Yesterday I went whale-watching with my son Adam and my partner Karen. It was a beautiful day, and there were humpbacks everywhere. Aside from the slight injuries I sustained being elbowed by other tourists, it was awesome.
Of course Adam had his own odd way of whale-watching, which consisted of sitting on the boat with his eyes closed for three hours. Whenever I asked him something (“Don’t you want to see the whales?” “Don’t you want some water?” “Don’t you want to elbow a tourist?”) he’d shake his head briskly, wide awake. When I asked him what he was doing, he said he was “feeling ALL the sea animals.” As one does.
This illustrates a paradox I’ve noticed this month: Sitting still is incredibly powerful. Recently I’d been hankering to meditate more, and I can’t sustain a good hanker, so I started sitting more often, and for longer time periods, than ever before. This has had a weird result. Slowing down has caused everything I do to happen faster.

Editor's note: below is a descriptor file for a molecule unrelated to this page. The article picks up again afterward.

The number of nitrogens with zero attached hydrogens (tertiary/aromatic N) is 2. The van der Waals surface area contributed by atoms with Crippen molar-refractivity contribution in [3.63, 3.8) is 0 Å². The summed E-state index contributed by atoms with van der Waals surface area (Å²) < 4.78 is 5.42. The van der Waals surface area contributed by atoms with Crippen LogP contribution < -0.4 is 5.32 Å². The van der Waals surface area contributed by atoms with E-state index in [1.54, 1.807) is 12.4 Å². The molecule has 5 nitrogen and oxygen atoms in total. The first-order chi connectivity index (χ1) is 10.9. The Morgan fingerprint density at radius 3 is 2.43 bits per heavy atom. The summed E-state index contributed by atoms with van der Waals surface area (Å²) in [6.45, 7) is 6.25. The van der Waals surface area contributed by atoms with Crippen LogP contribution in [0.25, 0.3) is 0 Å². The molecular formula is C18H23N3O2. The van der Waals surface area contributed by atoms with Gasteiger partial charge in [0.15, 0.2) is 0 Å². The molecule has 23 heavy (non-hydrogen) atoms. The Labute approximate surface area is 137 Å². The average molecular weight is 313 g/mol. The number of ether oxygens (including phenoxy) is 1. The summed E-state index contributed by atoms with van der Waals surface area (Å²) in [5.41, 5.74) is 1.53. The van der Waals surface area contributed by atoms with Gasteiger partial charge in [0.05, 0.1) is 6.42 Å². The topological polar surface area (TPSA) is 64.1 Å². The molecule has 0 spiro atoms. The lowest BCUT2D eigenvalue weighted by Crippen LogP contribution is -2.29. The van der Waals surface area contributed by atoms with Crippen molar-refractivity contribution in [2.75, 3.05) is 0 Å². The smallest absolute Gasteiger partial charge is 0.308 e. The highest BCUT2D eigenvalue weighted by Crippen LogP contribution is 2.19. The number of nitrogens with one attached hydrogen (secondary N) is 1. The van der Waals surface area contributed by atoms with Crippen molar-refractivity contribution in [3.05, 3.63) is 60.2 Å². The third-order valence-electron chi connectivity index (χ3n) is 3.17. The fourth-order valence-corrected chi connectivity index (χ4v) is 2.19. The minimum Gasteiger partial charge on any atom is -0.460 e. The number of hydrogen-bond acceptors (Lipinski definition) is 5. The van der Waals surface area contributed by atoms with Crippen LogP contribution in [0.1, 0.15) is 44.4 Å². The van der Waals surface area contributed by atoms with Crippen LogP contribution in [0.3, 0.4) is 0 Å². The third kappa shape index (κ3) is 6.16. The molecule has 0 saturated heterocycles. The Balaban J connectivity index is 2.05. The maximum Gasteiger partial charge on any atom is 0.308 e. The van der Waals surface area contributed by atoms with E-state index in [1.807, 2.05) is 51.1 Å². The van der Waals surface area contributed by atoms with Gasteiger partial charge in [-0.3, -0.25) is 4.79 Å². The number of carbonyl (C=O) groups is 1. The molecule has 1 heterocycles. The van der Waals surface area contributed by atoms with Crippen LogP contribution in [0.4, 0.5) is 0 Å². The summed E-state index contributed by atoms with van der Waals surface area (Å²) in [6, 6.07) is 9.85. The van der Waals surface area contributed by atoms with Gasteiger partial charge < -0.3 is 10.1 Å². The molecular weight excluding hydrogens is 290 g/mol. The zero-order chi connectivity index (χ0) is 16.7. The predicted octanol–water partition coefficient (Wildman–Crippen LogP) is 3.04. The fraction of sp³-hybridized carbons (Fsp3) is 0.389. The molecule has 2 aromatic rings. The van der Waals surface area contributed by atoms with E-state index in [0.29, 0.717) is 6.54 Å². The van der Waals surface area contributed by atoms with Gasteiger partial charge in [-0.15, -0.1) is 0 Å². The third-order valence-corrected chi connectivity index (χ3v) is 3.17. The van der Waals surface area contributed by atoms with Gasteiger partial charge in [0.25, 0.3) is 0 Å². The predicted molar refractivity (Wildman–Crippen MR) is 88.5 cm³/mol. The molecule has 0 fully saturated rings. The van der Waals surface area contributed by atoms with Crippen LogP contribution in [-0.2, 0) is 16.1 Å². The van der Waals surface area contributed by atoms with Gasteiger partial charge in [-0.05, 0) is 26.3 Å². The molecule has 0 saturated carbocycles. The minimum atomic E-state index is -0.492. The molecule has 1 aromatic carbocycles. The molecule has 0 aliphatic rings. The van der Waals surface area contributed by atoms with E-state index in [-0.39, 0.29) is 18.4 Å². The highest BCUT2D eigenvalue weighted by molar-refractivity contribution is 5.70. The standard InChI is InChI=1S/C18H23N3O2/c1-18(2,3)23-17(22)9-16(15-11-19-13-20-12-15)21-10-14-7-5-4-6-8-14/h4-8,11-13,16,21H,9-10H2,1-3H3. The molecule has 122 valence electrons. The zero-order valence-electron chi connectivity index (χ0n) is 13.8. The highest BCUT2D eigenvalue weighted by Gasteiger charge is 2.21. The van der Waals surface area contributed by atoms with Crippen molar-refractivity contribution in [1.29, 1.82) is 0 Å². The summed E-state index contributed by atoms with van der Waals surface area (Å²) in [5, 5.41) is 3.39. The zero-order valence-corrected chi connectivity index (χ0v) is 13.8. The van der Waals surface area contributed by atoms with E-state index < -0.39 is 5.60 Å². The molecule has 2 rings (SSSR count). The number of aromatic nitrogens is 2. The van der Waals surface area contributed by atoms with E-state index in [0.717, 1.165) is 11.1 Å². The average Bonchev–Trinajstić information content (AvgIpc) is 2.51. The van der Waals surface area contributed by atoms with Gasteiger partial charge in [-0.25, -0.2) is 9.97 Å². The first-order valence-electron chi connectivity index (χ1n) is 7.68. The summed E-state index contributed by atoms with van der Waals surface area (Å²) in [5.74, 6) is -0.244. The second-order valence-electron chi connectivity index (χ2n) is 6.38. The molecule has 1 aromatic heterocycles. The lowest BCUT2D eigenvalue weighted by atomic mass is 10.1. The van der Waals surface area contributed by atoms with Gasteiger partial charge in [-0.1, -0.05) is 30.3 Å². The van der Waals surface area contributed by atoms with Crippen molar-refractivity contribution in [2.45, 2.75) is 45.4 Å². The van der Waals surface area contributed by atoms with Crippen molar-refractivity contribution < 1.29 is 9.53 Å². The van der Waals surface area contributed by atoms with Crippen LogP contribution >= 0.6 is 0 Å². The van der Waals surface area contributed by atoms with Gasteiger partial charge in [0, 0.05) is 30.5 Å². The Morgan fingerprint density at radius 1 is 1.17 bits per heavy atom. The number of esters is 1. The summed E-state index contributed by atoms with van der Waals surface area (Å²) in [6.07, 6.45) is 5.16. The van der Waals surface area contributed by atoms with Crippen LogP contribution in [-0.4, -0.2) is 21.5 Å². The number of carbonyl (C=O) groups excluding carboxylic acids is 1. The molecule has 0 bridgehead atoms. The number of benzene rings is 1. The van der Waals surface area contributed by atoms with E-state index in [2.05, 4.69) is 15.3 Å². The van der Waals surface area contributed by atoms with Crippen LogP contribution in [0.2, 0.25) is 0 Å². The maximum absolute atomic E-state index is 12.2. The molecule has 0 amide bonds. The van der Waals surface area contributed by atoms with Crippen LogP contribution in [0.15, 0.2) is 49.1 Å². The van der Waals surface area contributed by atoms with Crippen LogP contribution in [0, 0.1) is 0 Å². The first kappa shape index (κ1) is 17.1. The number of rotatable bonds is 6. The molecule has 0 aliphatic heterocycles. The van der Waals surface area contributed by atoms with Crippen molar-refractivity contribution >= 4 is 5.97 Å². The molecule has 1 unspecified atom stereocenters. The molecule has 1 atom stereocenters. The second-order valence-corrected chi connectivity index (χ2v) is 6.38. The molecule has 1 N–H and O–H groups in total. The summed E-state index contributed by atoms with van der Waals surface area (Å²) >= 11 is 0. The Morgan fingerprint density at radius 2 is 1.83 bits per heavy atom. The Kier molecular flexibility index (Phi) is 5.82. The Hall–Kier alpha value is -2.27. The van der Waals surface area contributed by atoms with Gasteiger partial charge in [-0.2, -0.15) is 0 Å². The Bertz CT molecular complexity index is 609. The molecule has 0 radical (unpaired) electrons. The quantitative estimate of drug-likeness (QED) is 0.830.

Every day, after meditating for an hour and a half, I get up and observe my body as it does chores. Then I watch my brain and body together writing, teaching, or answering email. I don’t feel as if I’m doing it, and it happens bizarrely fast. All my life I’ve felt rushed, but the more of nothing I do, the more I seem to feel my way through the ocean of tasks we all face.
This month, especially if you have a lot to do, try doing more of nothing. If you don’t meditate at all, try 10 minutes a day. If you do meditate, double your time. Then notice the velocity at which things get done. If you don’t notice an improvement in a week, quit. But give it an honest try.
Lao Tzu says, “When nothing is done, nothing is left undone.” I’m finding this to be almost magically true.
Do it—that is, don’t do it—and see for yourself.